The Washington Business Journal
named the George Washington University on its 2014 list of greater Washington’s healthiest employers. GW was the only higher education institution recognized for creating some of the best wellness work programs in the city.
“The university's increased focus on health and wellness could not have been possible without the collective input of our faculty, staff and key university leaders, including President Steven Knapp,” said Vice President for Human Resources Sabrina Ellis.
GW has committed to the total well-being of its faculty and staff through its comprehensive health model, which focuses on helping employees’ with their physical health, personal and family life, financial wellness, connection to the community and workplace fulfillment.
Staff and faculty can enjoy free yoga and zumba classes at GW.
One of the most successful programs is Smoke-Free GW, which celebrated its one-year anniversary this month. As part of the American Cancer Society’s 37th annual Great American Smokeout, GW prohibited smoking in university-owned outdoor spaces, as well as public spaces adjacent to all residential, academic, athletic, recreational and administrative support buildings. The policy promotes a healthy environment for all members of the GW community and protects non-smokers from the dangers of secondhand smoke. The university also covers the cost of the American Cancer Society’s Quit for Life Program, aimed at helping smokers to quit by providing phone- and web-based coaching and replacement therapy like gum or patches.
To benefit family well-being, the GW Parenting Initiative provides parenting support and education. The university also set up “motherhood rooms” to give new mothers private, secure spaces throughout campus for breastfeeding and pumping. This past January, full-time staff members with at least two consecutive years of benefits-eligible service became qualified to receive six weeks of paid leave following the birth or adoption of a child as part of GW’s focus on family-friendly programs.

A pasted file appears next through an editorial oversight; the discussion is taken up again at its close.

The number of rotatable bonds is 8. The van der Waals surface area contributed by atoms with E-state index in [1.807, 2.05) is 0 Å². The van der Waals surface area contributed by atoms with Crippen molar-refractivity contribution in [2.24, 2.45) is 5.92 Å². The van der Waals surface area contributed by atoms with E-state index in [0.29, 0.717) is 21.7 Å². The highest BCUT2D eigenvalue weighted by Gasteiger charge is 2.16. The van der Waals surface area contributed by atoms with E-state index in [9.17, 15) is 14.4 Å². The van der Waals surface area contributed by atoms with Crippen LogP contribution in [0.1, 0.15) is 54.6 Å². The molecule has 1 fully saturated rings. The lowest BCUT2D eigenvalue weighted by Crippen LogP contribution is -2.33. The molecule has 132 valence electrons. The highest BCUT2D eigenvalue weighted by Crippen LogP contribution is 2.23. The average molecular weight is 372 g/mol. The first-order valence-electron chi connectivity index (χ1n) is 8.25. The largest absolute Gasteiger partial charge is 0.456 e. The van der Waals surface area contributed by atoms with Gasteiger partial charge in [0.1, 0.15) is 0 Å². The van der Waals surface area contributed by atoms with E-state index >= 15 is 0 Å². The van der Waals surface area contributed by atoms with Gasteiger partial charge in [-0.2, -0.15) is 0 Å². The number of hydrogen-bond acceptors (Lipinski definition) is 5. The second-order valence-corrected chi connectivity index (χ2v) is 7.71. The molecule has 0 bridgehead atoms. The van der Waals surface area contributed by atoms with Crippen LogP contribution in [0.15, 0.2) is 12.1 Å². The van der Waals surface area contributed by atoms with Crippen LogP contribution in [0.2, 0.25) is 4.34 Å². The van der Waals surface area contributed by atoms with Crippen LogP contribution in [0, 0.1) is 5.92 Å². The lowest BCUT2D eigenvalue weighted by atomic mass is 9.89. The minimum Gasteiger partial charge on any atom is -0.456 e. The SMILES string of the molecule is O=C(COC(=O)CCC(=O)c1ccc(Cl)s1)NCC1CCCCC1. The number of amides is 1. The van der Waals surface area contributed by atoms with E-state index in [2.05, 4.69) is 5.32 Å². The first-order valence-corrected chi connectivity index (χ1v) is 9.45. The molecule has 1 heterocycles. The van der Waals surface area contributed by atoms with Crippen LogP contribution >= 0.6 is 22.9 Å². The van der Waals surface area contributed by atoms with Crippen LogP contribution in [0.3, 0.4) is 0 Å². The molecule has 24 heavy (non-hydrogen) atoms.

The university offers free flu shots to the GW community.
The university promotes financial responsibility by giving employees access to the Wellbeing Hotline
, free telephonic consultations that provide help with a number of topics, including budgeting, disputes with creditors, debt counseling and more. The Wellbeing Hotline also offers EstateGuidance
, a cost-effective online service that eases routine legal documents preparation, including will and estate planning. Additionally, the financial services company TIAA-CREF provided a variety of financial wellness workshops at GW in the last year.
Employees get a cooking lesson from University Chef Rob Donis.
GW employees receive weekly health tips from the Colonial Community listserv, free flu shots—which will be available this October—and flexible work arrangements that enable telecommuting and schedule adjustments. The Office of Emergency Management gives employees free CPR/First Aid classes for health and safety training, and the GW Emergency Medical Response Group (EMeRG)
is constantly on standby on campus.
CPR/First Aid classes are provided on campus.
The Washington Business Journal distinction showcases all of the university’s collective health efforts and programs, Director of Benefits and Wellness Erica Hayton explained.
“At GW, we are committed to supporting the overall well-being of our faculty and staff. Well-being is more than eating right and exercising regularly. It is about how we balance the demands of our work and personal life, effectively manage our finances, develop in our careers and connect to our community,” Ms. Hayton said.